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Copperhead Snakes Can Be a Threat on Outdoor Job Sites

For certain workers, there can be a very real opportunity to encounter venomous snakes. Any of the following work could expose individuals to the dangers of snakes while on the job.

  • Forestry
  • Landscaping
  • Tree Trimming
  • Grounds Keep
  • Site Clearing
  • General Housekeeping
  • Road Construction
  • Response to Natural Disasters
Copperhead Snake
Copperhead Snake
OSHA Standard 1926.21(b)(4) says that in job site areas where harmful plants or animals are present, employees who may be exposed shall be instructed regarding the potential hazards, and how to avoid injury, and the first aid procedures to be used in the event of injury.

Copperhead snakes vary in color from reddish to golden tan with hourglass-shaped bands on their body. Adult copperheads are usually 18-36 inches long. Copperheads are often found in wooded area, forests, among rocks, or near sources of water like swamps, rivers, streams or ponds. Copperhead snakes are not usually aggressive and will often freeze in place and remain motionless until the threat passes.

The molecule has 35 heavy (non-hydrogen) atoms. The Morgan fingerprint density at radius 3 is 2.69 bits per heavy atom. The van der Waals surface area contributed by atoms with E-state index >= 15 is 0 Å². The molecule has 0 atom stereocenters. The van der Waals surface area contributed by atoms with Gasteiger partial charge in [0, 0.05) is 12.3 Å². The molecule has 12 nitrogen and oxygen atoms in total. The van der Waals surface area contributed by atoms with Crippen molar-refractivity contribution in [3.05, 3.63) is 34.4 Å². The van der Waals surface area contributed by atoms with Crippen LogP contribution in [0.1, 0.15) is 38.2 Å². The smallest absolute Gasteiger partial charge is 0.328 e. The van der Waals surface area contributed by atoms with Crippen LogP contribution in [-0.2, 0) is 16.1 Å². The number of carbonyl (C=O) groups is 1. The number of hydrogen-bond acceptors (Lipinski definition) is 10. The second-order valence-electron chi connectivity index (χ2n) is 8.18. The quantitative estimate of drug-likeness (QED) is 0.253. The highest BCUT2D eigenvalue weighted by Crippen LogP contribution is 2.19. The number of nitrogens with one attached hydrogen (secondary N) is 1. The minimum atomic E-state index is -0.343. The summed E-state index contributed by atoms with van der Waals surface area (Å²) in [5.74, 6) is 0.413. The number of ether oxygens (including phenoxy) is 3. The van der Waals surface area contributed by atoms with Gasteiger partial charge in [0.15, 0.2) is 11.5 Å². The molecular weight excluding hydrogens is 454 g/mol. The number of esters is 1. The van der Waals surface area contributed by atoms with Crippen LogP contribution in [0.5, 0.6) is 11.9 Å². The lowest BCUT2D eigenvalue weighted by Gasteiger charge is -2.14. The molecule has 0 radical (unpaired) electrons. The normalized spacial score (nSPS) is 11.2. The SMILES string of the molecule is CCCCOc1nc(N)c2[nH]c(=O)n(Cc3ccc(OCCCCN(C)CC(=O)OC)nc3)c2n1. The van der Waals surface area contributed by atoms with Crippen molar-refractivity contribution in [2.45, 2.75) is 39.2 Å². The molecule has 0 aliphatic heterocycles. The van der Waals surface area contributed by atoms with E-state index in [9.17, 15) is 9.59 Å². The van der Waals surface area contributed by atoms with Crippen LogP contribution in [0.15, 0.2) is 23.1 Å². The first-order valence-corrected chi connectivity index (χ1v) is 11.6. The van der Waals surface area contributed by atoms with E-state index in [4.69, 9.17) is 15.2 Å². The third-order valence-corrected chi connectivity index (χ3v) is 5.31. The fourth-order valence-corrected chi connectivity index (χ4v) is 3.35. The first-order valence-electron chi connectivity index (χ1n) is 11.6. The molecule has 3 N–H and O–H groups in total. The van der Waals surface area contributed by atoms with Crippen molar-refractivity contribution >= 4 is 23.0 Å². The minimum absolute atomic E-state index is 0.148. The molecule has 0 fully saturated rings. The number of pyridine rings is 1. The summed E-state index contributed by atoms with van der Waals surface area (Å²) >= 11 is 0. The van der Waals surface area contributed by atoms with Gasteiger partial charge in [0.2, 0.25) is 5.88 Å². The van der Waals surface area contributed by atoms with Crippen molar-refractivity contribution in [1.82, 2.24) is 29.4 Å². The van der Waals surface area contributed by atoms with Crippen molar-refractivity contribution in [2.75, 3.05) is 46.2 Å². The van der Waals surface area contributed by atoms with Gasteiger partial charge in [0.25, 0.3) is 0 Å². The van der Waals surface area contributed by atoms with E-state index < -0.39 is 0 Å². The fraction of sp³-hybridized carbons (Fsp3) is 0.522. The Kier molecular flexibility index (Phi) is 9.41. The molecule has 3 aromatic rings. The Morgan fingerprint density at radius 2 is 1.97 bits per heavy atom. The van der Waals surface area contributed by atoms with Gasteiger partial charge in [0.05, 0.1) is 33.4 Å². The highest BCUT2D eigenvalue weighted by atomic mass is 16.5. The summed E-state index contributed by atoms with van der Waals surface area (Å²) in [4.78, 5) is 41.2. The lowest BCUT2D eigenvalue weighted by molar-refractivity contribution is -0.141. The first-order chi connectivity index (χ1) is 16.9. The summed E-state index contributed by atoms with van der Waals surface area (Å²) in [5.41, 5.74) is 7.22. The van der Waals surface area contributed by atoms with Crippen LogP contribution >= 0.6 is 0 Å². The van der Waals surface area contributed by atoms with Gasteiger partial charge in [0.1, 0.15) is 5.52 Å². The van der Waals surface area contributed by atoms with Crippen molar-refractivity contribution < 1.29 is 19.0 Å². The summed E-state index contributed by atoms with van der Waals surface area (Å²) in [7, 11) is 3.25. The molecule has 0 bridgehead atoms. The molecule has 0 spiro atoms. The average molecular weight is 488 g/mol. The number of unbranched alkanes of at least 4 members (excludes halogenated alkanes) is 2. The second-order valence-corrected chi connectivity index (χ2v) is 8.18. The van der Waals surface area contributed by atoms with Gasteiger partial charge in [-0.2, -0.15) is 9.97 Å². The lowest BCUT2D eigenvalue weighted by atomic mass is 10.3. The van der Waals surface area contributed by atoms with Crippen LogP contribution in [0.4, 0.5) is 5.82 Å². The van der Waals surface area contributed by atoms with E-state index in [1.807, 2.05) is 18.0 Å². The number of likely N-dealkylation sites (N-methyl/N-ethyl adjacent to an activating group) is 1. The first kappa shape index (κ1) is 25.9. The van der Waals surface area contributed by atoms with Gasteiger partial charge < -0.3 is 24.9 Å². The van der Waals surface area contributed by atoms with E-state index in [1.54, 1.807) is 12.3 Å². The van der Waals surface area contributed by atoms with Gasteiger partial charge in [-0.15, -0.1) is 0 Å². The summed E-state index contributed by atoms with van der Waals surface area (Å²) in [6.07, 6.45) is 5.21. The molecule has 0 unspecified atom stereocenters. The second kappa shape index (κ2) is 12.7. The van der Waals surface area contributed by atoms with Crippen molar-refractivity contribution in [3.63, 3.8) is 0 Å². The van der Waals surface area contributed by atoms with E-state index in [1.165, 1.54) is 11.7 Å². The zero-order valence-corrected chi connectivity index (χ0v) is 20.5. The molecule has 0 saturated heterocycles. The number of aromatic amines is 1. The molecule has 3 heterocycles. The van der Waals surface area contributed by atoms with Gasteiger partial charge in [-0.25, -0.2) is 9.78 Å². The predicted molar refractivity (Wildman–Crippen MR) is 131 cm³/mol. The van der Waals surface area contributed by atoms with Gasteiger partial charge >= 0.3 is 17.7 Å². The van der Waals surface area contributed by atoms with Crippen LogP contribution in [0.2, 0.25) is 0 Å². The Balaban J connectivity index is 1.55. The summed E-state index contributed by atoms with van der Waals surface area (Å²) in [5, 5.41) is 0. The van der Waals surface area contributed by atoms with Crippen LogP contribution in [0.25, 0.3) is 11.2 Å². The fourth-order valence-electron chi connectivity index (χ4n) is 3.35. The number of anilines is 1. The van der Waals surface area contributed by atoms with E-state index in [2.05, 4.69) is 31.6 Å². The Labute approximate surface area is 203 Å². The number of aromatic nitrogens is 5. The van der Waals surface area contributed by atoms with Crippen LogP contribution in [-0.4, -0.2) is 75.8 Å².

Workers are more likely to be bitten when they unknowingly step on or very close to a copperhead. Copperheads can be found in Eastern states as far west as Texas.

When covering the dangers of snake encounters during your safety meeting, make sure to emphasize these important points:

  • Watch where you place your hands and feet when removing debris and taking care of housekeeping outside. Consider wearing heavy gloves, especially when working outdoors and dealing with brush, leaves, or piles of lumber. Consider wearing boots at least 10 inches high especially if working near water areas where snakes may be present.
  • Remember, snakes often bite only when threatened. If you see a snake, step back and allow it to proceed.
  • If bitten, call 911 immediately! Pay attention to the color of the snake and the shape of the snake's head to help with treatment. Have someone take a photo, if possible.
  • Keep bite victims calm and reduce movement to slow the possible spread of venom. Lay the victim down so the bite is below the level of the heart. Cover the bite wound with a clean, dry dressing. NEVER cut the wound or attempt to suck out the venom.

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